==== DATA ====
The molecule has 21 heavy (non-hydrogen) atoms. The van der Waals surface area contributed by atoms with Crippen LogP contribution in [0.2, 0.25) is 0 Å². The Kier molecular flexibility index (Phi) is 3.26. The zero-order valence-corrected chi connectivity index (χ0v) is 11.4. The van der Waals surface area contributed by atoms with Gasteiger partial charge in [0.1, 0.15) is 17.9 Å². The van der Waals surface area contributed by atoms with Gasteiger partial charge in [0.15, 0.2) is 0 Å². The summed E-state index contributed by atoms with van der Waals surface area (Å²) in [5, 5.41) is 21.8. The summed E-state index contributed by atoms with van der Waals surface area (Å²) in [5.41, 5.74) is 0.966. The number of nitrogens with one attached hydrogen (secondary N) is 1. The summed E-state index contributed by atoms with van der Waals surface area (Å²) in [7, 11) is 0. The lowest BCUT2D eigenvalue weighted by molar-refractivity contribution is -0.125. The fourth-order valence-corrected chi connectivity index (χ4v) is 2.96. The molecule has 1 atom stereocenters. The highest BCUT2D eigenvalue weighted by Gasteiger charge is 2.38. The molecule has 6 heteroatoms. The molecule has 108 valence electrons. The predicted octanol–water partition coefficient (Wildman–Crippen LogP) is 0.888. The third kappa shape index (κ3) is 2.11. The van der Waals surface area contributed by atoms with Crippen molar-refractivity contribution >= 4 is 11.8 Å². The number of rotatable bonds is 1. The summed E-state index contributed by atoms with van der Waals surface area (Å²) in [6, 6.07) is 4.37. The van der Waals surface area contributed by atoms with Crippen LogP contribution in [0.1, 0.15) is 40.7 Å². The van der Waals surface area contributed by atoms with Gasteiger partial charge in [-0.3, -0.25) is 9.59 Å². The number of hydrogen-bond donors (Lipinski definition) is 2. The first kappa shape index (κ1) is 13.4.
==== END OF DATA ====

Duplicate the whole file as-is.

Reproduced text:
The molecule has 21 heavy (non-hydrogen) atoms. The van der Waals surface area contributed by atoms with Crippen LogP contribution in [0.2, 0.25) is 0 Å². The Kier molecular flexibility index (Phi) is 3.26. The zero-order valence-corrected chi connectivity index (χ0v) is 11.4. The van der Waals surface area contributed by atoms with Gasteiger partial charge in [0.1, 0.15) is 17.9 Å². The van der Waals surface area contributed by atoms with Gasteiger partial charge in [0.15, 0.2) is 0 Å². The summed E-state index contributed by atoms with van der Waals surface area (Å²) in [5, 5.41) is 21.8. The summed E-state index contributed by atoms with van der Waals surface area (Å²) in [5.41, 5.74) is 0.966. The number of nitrogens with one attached hydrogen (secondary N) is 1. The summed E-state index contributed by atoms with van der Waals surface area (Å²) in [7, 11) is 0. The lowest BCUT2D eigenvalue weighted by molar-refractivity contribution is -0.125. The fourth-order valence-corrected chi connectivity index (χ4v) is 2.96. The molecule has 1 atom stereocenters. The highest BCUT2D eigenvalue weighted by Gasteiger charge is 2.38. The molecule has 6 heteroatoms. The molecule has 108 valence electrons. The predicted octanol–water partition coefficient (Wildman–Crippen LogP) is 0.888. The third kappa shape index (κ3) is 2.11. The van der Waals surface area contributed by atoms with Crippen molar-refractivity contribution >= 4 is 11.8 Å². The number of rotatable bonds is 1. The summed E-state index contributed by atoms with van der Waals surface area (Å²) in [6, 6.07) is 4.37. The van der Waals surface area contributed by atoms with Crippen LogP contribution in [0.1, 0.15) is 40.7 Å². The van der Waals surface area contributed by atoms with Gasteiger partial charge in [-0.3, -0.25) is 9.59 Å². The number of hydrogen-bond donors (Lipinski definition) is 2. The first kappa shape index (κ1) is 13.4.